What is Phonics? Extra Information

What is phonics?

 

Phonics is a way of teaching children to read quickly and skilfully. They are taught how to recognise the sounds that each individual letter makes, identify the sounds that different combinations of letters make - such as ‘sh’ or ‘oo’; and blend these sounds together from left to right to make a word.

Download the video below to hear how these sounds are pronounced:

Phonics Pronounciation

Children can then use this knowledge to ‘de-code’ new words that they hear or see. This is the first important step in learning to read.

 

Why phonics?

Research shows that when phonics is taught in a structured way - starting with the easiest sounds and progressing through to the most complex – it is the most effective way of teaching young children to read. 

Almost all children who receive good teaching of phonics will learn the skills they need to tackle new words. They can then go on to read any kind of text fluently and confidently, and to read for enjoyment.

Children who have been taught phonics also tend to read more accurately than those taught using other methods, such as ‘look and say’. This includes children who find learning to read difficult, for example those who have dyslexia.

If you would like to find out more about phonics, visit: 

Government advice on phonics

There are six overlapping phases. The table below is a summary:

 

Phase

Phonic Knowledge and Skills

Phase One (Pre-School)

Activities are divided into seven aspects, including environmental sounds, instrumental sounds, body sounds, rhythm and rhyme, alliteration, voice sounds and finally oral blending and segmenting.

Phase Two

Learning 19 letters of the alphabet and one sound for each. Blending sounds together to make words. Segmenting words into their separate sounds. Beginning to read simple captions.

Be able to read 6 tricky words...the, to, I, no, go, into

Phase Three

The remaining 7 letters of the alphabet, one sound for each. Graphemes such as ch, oo, th representing the remaining phonemes not covered by single letters. Reading captions, sentences and questions. On completion of this phase, children will have learnt the "simple code", i.e. one grapheme for each phoneme in the English language.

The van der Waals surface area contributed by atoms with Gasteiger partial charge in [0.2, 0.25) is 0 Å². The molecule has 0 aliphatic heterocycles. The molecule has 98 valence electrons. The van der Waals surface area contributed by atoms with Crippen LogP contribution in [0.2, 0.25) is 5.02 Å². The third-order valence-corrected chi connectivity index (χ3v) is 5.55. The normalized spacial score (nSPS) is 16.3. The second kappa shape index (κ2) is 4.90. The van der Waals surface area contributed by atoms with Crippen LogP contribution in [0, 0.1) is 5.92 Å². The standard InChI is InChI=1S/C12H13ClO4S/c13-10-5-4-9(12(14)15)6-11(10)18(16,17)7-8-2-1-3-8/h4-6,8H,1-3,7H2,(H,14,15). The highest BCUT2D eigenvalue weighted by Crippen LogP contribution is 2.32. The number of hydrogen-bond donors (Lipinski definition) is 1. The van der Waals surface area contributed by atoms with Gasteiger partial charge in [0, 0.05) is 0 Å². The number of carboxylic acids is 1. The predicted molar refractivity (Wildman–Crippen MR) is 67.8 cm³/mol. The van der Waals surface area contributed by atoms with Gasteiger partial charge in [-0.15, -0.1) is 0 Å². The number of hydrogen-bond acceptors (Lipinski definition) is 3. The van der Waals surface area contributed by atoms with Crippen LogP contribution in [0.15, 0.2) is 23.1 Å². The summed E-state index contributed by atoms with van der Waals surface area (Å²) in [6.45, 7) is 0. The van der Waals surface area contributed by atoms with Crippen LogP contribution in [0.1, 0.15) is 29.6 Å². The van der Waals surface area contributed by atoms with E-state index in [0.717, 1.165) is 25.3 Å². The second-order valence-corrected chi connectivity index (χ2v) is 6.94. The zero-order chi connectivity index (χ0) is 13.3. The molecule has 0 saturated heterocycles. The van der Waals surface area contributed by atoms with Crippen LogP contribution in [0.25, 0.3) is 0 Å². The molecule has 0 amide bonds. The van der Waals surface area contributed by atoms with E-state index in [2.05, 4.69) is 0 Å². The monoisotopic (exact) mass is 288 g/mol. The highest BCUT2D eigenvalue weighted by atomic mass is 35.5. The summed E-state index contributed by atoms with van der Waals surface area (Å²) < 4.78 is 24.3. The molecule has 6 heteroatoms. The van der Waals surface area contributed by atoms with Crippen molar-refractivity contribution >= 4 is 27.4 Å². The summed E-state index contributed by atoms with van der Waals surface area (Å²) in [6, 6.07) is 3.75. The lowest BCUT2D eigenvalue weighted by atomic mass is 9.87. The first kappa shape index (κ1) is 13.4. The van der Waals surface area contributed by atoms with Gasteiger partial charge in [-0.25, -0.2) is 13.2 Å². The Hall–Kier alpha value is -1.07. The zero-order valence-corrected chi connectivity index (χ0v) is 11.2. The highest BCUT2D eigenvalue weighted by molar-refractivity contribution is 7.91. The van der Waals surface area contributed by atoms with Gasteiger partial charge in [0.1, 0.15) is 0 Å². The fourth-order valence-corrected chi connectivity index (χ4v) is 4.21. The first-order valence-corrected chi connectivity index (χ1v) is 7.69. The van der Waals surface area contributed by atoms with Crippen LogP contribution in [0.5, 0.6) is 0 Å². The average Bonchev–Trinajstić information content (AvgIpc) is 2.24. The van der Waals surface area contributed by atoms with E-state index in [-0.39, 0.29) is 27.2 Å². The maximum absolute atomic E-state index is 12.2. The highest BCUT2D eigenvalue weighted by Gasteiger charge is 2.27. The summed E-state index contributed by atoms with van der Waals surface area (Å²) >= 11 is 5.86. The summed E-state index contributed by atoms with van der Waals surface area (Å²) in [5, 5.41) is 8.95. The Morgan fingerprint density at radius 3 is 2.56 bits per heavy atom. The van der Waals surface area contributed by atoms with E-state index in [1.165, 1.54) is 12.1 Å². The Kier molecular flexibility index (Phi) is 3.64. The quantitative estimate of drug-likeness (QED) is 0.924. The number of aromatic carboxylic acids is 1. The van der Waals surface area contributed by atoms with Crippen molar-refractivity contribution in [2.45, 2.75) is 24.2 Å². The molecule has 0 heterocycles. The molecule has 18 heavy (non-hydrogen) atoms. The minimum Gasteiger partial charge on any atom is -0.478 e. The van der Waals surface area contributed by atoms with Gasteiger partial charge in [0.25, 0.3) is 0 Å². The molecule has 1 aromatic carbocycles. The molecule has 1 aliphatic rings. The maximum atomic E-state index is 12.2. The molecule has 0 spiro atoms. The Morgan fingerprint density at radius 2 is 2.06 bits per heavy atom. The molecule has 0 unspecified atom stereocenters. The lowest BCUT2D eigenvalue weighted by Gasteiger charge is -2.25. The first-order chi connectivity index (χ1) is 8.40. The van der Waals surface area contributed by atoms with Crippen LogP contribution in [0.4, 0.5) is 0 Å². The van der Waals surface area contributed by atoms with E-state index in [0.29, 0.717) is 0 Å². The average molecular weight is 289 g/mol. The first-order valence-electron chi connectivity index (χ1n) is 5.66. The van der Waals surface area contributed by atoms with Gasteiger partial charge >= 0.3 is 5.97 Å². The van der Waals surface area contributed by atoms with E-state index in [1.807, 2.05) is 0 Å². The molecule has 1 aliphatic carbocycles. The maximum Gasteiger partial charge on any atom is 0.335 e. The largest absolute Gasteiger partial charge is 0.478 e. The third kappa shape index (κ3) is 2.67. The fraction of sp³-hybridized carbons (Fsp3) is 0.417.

Be able to read 12 tricky words...he, she, we, me, be, was, my, you, her, they, all are

Be able to spell the 6 tricky words from Phase 2

Phase Four

No new grapheme-phoneme correspondences are taught in this phase. Children learn to blend and segment longer words with adjacent consonants, e.g. swim, clap, jump.

Be able to spell 14 more tricky words...some, come, one, said, do, so, were, when, have, there, out, like, little, what

Be able to spell the Phase 3 words

Phase Five

Now we move on to the "complex code". Children learn more graphemes for the phonemes which they already know, plus different ways of pronouncing the graphemes they already know.

Be able to read and write the First 100 Common Exception Words...

the

and

a

to

said

in

he

I

of

it

was

you

they

on

she

is

for

at

his

but

that

with

all

we

can

are

up

had

my

her

what

there

out

this

have

went

be

like

some

so

not

then

were

go

little

as

no

mum

one

them

do

me

down

dad

big

when

it's

see

looked

very

look

don't

come

will

into

back

from

children

him

Mr

get

just

now

came

oh

about

got

their

people

your

put

could

house

old

too

by

day

made

time

I'm

if

help

Mrs

called

here

off

asked

saw

make

an

Phase Six

Working on spelling, including prefixes and suffixes, doubling and dropping letters, etc.

Read and write the next 200 common words...

Image result for next 200 high frequency words in order

 And remember, please talk to your child’s teacher if you would like to find out more.

Other Useful Websites:

http://www.mrthorne.com/

http://www.oxfordowl.co.uk/for-home/reading-owl/reading

http://www.phonicsplay.co.uk/ParentsMenu.htm